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Are all humans related to all other humans?

  1. May 5, 2017 #1
    I read someone write "If you go back far enough, pretty much everyone is related to everyone." I wonder if all humans are cousins of all other humans. Perhaps the answer would depend on whether or not all humans alive today are directly descended from the first humans to evolve from lower primates. Let's use as an example the first human to evolve from lower primates. I will call the first human to evolve from lower primates Jane. And then I will call the lower primate closest to a human Joe. Joe was a lower primate closer to a human genetically than any lower primate that ever lived. Could Joe impregnate Jane if they had sex with each other? If not, how did the first two humans come about? Would the first two humans to have human offspring have to be two lower primates of opposite sex who had the same identical genetic mutations?

    Are all humans related genetically to all other humans?
  2. jcsd
  3. May 5, 2017 #2


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  4. May 5, 2017 #3


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    Basically, yes.

    Mitochondrial Eve and Y-Chromosomal Adam have been defined through molecular genetics as the most recent common ancestors that have been inherited in a CONTINUOUS female or male line. The mitochondrial genome is only transmitted from mothers to offspring, while the y-chromosome is only inherited through the male line from fathers (and is not even found in normal females). These mitochondrial and Y-chromosome genomes do not exchange genetic information with other mitochondrial and Y-chromosomal genomes because they do not have homologous unrelated chromosomes to exchange bits of DNA with. These are only samples of the inherited genome (mitochondrial DNA and Y-chromosome), there are a lot of other parts of the genome that are not so cooperative with researchers.
    The evolutionary history of the rest of the genome is therefore not so obvious.

    It should be noted however that even though particular parts of the genome can be traced back to hypothetical individuals, it does not mean that there were only those few people around. There are breeding populations passing genes (through breeding) back and forth among themselves. Its just that the descendants of particular mitochondrial or Y-chromosomal genomes were the ones passed on to current populations.

    Probably yes.
    As pointed out by @fresh_42, many humans carry Neanderthal and Denisovan DNA in our genomes which are though to be there due to successful matings between early humans and the presumed separate species, Neanderthals and Denisovans.

    Another point to make is that as time flows by, and the first "members of species" evolves, it is not necessarily obvious at the time. Normally, each little step in evolution will result in only small differences and not create instant incompatibilities between the old and new species. Reproductive barriers are not necessarily the defining trait of being a separate species and in some cases reproductive barriers are thought to arise later in the process, if they occur.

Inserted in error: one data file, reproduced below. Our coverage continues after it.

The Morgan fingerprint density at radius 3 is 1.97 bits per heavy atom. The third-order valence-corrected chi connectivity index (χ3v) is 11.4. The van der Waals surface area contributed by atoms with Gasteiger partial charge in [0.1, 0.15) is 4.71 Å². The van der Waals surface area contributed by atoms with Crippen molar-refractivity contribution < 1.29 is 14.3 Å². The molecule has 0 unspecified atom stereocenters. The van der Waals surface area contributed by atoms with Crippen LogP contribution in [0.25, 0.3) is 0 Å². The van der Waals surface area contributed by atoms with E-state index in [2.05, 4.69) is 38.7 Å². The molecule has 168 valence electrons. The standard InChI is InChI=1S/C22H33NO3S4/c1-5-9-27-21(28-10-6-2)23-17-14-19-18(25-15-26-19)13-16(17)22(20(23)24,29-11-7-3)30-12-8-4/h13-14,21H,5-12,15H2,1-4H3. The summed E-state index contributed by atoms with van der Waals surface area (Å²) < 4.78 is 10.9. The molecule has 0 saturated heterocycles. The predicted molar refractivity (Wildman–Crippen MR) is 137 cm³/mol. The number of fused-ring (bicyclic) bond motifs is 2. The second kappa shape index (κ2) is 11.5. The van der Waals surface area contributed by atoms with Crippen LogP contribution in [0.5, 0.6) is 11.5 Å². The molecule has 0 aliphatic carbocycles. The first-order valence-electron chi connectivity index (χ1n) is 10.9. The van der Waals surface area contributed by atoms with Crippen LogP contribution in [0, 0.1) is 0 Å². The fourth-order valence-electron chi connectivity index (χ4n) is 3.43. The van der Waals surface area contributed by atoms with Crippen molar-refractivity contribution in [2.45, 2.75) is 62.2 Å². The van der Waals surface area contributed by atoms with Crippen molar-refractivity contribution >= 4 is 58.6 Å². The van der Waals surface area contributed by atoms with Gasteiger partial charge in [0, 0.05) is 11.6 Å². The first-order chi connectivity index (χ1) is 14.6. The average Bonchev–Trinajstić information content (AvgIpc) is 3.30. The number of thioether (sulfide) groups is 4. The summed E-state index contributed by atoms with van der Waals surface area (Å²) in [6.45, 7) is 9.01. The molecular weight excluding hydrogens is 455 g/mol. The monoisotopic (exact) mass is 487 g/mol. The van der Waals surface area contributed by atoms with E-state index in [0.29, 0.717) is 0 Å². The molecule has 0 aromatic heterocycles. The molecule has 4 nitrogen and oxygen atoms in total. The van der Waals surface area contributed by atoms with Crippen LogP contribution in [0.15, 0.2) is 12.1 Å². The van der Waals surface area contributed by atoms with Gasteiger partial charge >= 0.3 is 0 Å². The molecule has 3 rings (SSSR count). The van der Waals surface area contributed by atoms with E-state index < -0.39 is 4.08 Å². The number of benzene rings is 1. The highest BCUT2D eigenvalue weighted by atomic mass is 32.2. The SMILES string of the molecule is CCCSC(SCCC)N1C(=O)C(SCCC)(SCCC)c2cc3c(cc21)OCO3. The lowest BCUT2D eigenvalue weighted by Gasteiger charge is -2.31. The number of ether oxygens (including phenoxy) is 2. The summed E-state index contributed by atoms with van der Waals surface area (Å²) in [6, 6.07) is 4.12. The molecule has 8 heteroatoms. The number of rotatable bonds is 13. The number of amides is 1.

It would be difficult to draw a line in a complex lineage of many individuals (see link above) where one side of the line would be species a and the other side would be species b. The animals above that line could be interpreted as isolated populations. And if you could draw a species dividing line, breeding would probably occur across that line anyway early in the separation of the two.
    As (lots of) time passes, the small changes add up to make the species separation more obvious in retrospect.
  5. May 5, 2017 #4
    Much of the human genome is similar to any other form of life on Earth.
    Some of our DNA is the same as plants.
  6. May 6, 2017 #5
    It is possible that human "extinction events" have lowered human genetic diversity.
  7. May 6, 2017 #6

    jim mcnamara

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    Very possible, especially in localized island populations.

    Population bottleneck (founder effect, what you are referring to, is one result):
    This has a link to founder effect in human populations. Both are good reads.

    You may encounter the Toba catastrophe theory - it postulated that 70000 ya there was mass extinction of humans due to the Toba eruption with concommitent reduction in genetic diversity. Subsequent DNA studies on humans assert that for about the past 100000 years there have not been events that reduced genetic diversity in humans. So this is a counterpoint to that hypothesis. I would hope that @Ygggdrasil knows a lot more about this.
  8. May 6, 2017 #7
    Is looks to be true that there was two waves of human migration frorm Africa to elsewhere.
    A popular story is that what we call Neadethals had happily occupied what now is the south of Europe..
    Then later the more aggressive Homo sapien' arrives,so the neanders get wiped out.
    Still. not really quite a different species though, I hear that many Europeans still have a few percent of Neander genes, including me.
    Other travelers invented China (Xian Wa) while passing through it.
    Last edited: May 6, 2017
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